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Musician Ryan Megan returns to much-loved Iowa

BY KRISTEN PETERS | JULY 08, 2009 7:21 AM

mp3 sample: Oryan

"Nice Hat"

Ryan Megan moved from Iowa City — where he was born, raised, attended Kirkwood, and eventually dropped out — to Dutchess County, N.Y., seven years ago to pursue a job in television.

Megan will visit his roots Thursday when he plays a solo show at 9 p.m. at the Mill, 120 E. Burlington St. Admission is $6.

In New York, Megan met his assistant, Ryan Schoonmaker, a drummer and later bandmate. The two combined their musical talents — Megan plays guitar, keyboard, and sings — and fumbled around with tunes until finding a third member.

“It was actually a former coworker [whose] brother’s name was Ryan [McCann] and he was a bass player,” Megan said about the formation of the band they named, for a year, Bonar. “We changed our name to Oryan earlier this year because we just got tired of having to explain to everyone what it meant. And because it sounded like ‘boner,’ we were just passed off as a joke band.”

While he and his bandmates decided to modify the band’s name to steer clear of any flippant connotations, Megan describes the music as a deviation from the norm.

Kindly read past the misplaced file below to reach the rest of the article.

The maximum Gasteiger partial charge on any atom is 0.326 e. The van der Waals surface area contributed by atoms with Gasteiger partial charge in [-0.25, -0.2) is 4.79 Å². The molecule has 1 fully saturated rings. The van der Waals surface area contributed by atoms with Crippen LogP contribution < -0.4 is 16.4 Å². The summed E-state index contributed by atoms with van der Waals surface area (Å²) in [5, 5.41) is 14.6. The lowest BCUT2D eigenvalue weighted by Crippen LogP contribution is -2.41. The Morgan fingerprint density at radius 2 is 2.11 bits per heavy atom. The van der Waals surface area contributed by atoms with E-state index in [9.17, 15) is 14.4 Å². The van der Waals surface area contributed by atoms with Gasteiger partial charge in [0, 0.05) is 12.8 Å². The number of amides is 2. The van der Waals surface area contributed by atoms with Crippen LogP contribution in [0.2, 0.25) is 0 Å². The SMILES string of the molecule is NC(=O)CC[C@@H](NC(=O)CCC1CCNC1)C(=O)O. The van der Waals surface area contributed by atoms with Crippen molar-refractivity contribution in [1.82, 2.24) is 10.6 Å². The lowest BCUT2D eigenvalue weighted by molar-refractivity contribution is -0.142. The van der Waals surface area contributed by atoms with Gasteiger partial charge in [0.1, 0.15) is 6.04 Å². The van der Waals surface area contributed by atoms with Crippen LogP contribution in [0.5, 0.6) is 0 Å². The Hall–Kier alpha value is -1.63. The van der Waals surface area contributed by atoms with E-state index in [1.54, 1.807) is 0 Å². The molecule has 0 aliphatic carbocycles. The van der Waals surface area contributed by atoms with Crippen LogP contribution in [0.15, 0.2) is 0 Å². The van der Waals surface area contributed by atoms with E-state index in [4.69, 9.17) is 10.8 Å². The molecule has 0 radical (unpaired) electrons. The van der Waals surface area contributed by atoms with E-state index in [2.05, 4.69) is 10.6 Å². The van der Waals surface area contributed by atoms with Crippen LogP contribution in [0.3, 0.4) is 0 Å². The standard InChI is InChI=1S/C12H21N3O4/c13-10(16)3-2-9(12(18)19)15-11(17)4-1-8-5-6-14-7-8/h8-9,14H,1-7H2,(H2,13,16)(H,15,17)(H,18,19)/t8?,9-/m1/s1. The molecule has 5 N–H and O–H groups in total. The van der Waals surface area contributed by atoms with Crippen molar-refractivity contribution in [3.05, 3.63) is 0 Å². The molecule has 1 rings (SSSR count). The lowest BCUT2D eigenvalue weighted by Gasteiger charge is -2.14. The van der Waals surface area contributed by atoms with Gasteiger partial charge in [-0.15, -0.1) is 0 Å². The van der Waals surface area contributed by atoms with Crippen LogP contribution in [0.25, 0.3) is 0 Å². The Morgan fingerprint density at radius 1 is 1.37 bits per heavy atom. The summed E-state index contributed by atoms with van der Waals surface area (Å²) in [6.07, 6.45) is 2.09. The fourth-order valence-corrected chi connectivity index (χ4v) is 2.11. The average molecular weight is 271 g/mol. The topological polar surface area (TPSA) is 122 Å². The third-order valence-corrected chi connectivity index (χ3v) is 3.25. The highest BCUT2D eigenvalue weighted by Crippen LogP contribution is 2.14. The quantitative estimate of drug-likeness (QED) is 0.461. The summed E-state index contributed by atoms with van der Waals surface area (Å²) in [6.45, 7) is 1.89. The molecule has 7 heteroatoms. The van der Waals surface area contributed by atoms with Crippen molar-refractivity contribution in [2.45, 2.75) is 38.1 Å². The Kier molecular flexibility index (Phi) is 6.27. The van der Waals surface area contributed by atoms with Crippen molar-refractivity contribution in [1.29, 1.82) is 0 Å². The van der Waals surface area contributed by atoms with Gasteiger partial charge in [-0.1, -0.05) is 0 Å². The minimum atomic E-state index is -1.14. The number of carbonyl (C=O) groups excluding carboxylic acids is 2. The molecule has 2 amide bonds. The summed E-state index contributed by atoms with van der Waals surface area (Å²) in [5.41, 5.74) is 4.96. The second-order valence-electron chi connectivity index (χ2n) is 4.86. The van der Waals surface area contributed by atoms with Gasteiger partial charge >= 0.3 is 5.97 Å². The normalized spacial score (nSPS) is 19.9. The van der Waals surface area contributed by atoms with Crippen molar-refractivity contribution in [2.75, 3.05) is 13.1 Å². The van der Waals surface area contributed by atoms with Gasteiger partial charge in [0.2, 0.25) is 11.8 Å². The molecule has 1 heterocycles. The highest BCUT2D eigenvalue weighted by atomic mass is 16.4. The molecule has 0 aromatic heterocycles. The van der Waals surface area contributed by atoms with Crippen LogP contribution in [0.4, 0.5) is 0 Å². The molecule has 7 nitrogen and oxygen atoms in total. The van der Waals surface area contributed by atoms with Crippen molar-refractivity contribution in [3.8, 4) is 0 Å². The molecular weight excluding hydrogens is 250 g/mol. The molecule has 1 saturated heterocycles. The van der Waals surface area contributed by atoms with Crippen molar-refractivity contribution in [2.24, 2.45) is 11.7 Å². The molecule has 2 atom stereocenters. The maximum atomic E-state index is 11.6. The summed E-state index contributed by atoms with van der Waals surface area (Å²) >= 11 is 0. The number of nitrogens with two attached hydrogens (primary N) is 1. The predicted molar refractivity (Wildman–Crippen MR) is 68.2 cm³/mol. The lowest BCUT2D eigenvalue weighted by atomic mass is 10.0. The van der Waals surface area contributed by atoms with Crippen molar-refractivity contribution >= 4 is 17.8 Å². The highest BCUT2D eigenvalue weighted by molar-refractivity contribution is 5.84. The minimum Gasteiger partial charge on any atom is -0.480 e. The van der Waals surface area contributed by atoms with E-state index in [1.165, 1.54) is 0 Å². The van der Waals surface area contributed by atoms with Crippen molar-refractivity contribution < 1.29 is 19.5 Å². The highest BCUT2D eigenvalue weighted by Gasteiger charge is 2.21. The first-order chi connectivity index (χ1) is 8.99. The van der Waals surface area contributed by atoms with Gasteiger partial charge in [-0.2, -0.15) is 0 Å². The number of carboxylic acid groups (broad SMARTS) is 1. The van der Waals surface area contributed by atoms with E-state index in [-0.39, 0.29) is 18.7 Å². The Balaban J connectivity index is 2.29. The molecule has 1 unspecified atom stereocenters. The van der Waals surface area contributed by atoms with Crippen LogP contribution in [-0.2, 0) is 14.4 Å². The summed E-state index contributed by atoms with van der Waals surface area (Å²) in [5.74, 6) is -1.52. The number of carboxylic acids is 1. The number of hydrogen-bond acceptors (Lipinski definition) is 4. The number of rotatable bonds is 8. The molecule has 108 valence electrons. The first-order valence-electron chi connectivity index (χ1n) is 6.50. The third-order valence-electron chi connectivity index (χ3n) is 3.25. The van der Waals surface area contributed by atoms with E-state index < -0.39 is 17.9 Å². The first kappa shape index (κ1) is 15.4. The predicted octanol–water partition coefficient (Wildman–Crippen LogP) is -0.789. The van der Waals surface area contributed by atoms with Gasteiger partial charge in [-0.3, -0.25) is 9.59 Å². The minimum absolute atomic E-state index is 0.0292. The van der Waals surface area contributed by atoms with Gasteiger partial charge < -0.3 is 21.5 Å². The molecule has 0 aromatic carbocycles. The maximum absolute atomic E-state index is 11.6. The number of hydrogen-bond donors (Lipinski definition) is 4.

“The lyrics and the song structures are a little off-color, a little off-kilter,” the 32-year-old said. “I would say it isn’t necessarily anything like you would hear from your average Iowa City type of roots-rock band. That’s not to say I don’t play serious songs, but there’s a lot more humor and depravity injected into the lyrics.”

After a short hiatus the band took in the last year, now is the time to give the band an honest shot, Megan says. He attributes the sudden rise in interest in the band’s well-being to a minor crisis in New York, where he experienced a massive culture shock.

“I moved out here expecting more liberalness, and actually, it’s a lot more conservative,” he said, noting that the people who live in New York have their identity tainted by the television and media. “I think all the people here think they’re celebrities.”

Megan, who’s loyal to his band in mid-state New York, says the Midwest is the perfect blend of East Coast cynicism and West Coast flakiness.

“A lot of the locals I’ve talked to — they’re all rednecks — think this is farmland,” he said. “I’m like, ‘I’m from a college town. It’s more socially acceptable for one man to kiss another man in public than it is to have a Republican bumper sticker.’ ”

Unlike bands that confine themselves to one specific sound, Megan says that just listening to his first two or three songs won’t describe the rest of the act.

“I’m confident that if people come to the show, there’s going to be at least a song or two they’re going to like, so long as they don’t loathe someone playing the guitar and singing,” he said. “I guarantee I’ll entertain them at least 10 minutes of the hour.”


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